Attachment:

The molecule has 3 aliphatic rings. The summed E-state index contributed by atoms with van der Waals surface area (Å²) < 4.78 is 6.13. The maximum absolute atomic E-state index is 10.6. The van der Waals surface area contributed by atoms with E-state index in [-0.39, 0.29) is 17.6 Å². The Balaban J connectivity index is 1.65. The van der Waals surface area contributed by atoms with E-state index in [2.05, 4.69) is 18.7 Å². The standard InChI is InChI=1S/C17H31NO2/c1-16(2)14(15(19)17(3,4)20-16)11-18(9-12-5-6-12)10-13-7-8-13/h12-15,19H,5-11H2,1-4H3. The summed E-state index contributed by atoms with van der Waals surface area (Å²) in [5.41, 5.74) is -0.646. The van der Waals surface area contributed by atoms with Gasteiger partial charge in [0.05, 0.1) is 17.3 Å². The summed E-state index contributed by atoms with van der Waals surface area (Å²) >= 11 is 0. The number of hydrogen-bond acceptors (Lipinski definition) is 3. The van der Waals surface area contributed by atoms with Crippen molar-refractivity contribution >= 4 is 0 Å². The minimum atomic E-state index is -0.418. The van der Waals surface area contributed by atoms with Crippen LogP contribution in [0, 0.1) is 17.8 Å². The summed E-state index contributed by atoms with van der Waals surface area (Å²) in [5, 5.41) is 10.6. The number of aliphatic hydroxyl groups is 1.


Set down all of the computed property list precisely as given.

The molecule has 3 aliphatic rings. The summed E-state index contributed by atoms with van der Waals surface area (Å²) < 4.78 is 6.13. The maximum absolute atomic E-state index is 10.6. The van der Waals surface area contributed by atoms with E-state index in [-0.39, 0.29) is 17.6 Å². The Balaban J connectivity index is 1.65. The van der Waals surface area contributed by atoms with E-state index in [2.05, 4.69) is 18.7 Å². The standard InChI is InChI=1S/C17H31NO2/c1-16(2)14(15(19)17(3,4)20-16)11-18(9-12-5-6-12)10-13-7-8-13/h12-15,19H,5-11H2,1-4H3. The summed E-state index contributed by atoms with van der Waals surface area (Å²) in [5.41, 5.74) is -0.646. The van der Waals surface area contributed by atoms with Gasteiger partial charge in [0.05, 0.1) is 17.3 Å². The summed E-state index contributed by atoms with van der Waals surface area (Å²) >= 11 is 0. The number of hydrogen-bond acceptors (Lipinski definition) is 3. The van der Waals surface area contributed by atoms with Crippen molar-refractivity contribution >= 4 is 0 Å². The minimum atomic E-state index is -0.418. The van der Waals surface area contributed by atoms with Crippen LogP contribution in [0, 0.1) is 17.8 Å². The summed E-state index contributed by atoms with van der Waals surface area (Å²) in [5, 5.41) is 10.6. The number of aliphatic hydroxyl groups is 1.